March: I haven't read it, but this book—written by the civil rights icon and senator John Lewis and inked by the fantastic cartoonist Nate Powell—has been getting really great reviews everywhere from NPR to the Washington Post.
Blankets—I mean, duh. If you haven't read Craig Thompson's lovely memoir, do yourself a favor and pick up a fancy hardcover copy for only $25.
The Ticking—I love, love, love the work of Renee French; her art is beautiful and funny and spooky, and the stories she tells are unsettling and often profound. The Ticking is about a strange-looking boy who finds solace in art. Alternately, Micrographia is a book about dung beetles.
The story follows Tara Chace, a British Intelligence agent who tries to stop an international terrorist plot after her identity is compromised and as her personal demons spiral out of control....
Sources tell Variety that Fox had long wanted give Page a franchise after working with the young actress in various Fox and Fox Searchlight projects. This property gives Page that and could do for Page what the Jason Bourne franchise did to lift Matt Damon’s profile.)
Variety goes on to note that Leverage's John Rogers is writing the adaptation (here's a good interview with Rogers). I like the sound of this, and I like the idea of Page playing Chace, and if you haven't, you should read Queen & Country because it's great. That is all.
*Full disclosure: Rucka's been a guest—a few times!—at the comics event Alison and I put on, Comics Underground.
This news is all over the nerd internet. Here's Rob Bricken's summary at io9:
J.H. Williams III and W. Haden Blackman have announced they'll be leaving as the [creative] team on Batwoman, citing DC's editorial interference and in particular, the publisher's refusal to allow characters Kate Kane/Batwoman and her partner Gotham City police officer Maggie Sawyer marry each other.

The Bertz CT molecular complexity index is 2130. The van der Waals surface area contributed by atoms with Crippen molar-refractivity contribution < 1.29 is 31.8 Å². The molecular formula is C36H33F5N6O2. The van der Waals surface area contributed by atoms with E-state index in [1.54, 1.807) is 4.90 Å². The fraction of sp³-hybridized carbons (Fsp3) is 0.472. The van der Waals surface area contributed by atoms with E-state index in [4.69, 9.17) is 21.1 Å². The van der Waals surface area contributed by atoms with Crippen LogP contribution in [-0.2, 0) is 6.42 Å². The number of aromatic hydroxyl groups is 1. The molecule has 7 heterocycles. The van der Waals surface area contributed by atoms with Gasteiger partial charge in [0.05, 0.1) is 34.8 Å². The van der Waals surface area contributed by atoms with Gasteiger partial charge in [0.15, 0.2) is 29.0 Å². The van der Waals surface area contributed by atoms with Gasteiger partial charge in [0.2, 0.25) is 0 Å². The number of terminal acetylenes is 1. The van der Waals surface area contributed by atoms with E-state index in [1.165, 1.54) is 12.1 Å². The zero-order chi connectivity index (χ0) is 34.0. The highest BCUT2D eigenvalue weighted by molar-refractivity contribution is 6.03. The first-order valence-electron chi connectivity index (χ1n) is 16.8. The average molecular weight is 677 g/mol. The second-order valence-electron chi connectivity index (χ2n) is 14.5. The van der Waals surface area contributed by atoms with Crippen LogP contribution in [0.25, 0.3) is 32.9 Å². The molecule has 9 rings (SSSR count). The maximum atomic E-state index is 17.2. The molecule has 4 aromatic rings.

When this iteration of Batwoman was created, the media went crazy over the fact that she was a lesbian. Except for the typically loud (but proportionally very small) right-wing blog response, the feedback was almost entirely positive. (The character even won a GLAAD Award.) The comic has bobbed along on mostly positive reviews for years now, but this will probably mark the end of that good will. In a post titled "Heartbroken," Blackman explains the situation in a little more detail:
Unfortunately, in recent months, DC has asked us to alter or completely discard many long-standing storylines in ways that we feel compromise the character and the series. We were told to ditch plans for Killer Croc’s origins; forced to drastically alter the original ending of our current arc, which would have defined Batwoman’s heroic future in bold new ways; and, most crushingly, prohibited from ever showing Kate and Maggie actually getting married. All of these editorial decisions came at the last minute, and always after a year or more of planning and plotting on our end.